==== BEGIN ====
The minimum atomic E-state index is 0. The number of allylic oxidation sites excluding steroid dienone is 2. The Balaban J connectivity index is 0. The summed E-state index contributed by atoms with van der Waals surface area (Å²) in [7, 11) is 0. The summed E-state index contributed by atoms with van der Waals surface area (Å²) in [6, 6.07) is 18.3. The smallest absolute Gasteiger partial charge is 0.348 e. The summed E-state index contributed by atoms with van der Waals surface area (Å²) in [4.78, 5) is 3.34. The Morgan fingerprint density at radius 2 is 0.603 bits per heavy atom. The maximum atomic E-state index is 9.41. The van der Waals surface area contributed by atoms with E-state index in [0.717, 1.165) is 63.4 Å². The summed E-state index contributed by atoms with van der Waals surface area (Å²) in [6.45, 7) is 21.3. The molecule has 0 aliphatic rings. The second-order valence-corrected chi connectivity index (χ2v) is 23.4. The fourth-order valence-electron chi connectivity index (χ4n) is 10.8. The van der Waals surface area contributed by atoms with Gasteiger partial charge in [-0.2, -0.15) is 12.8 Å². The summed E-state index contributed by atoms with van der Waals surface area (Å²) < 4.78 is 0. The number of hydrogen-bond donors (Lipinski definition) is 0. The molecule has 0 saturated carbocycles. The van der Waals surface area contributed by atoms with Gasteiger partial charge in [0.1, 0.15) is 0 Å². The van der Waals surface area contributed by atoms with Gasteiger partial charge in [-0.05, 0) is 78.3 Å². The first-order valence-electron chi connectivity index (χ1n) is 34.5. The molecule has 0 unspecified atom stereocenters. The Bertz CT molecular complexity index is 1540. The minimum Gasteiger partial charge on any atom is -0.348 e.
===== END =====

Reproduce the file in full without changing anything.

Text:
The minimum atomic E-state index is 0. The number of allylic oxidation sites excluding steroid dienone is 2. The Balaban J connectivity index is 0. The summed E-state index contributed by atoms with van der Waals surface area (Å²) in [7, 11) is 0. The summed E-state index contributed by atoms with van der Waals surface area (Å²) in [6, 6.07) is 18.3. The smallest absolute Gasteiger partial charge is 0.348 e. The summed E-state index contributed by atoms with van der Waals surface area (Å²) in [4.78, 5) is 3.34. The Morgan fingerprint density at radius 2 is 0.603 bits per heavy atom. The maximum atomic E-state index is 9.41. The van der Waals surface area contributed by atoms with E-state index in [0.717, 1.165) is 63.4 Å². The summed E-state index contributed by atoms with van der Waals surface area (Å²) in [6.45, 7) is 21.3. The molecule has 0 aliphatic rings. The second-order valence-corrected chi connectivity index (χ2v) is 23.4. The fourth-order valence-electron chi connectivity index (χ4n) is 10.8. The van der Waals surface area contributed by atoms with Gasteiger partial charge in [-0.2, -0.15) is 12.8 Å². The summed E-state index contributed by atoms with van der Waals surface area (Å²) < 4.78 is 0. The number of hydrogen-bond donors (Lipinski definition) is 0. The molecule has 0 saturated carbocycles. The van der Waals surface area contributed by atoms with Gasteiger partial charge in [0.1, 0.15) is 0 Å². The van der Waals surface area contributed by atoms with Gasteiger partial charge in [-0.05, 0) is 78.3 Å². The first-order valence-electron chi connectivity index (χ1n) is 34.5. The molecule has 0 unspecified atom stereocenters. The Bertz CT molecular complexity index is 1540. The minimum Gasteiger partial charge on any atom is -0.348 e.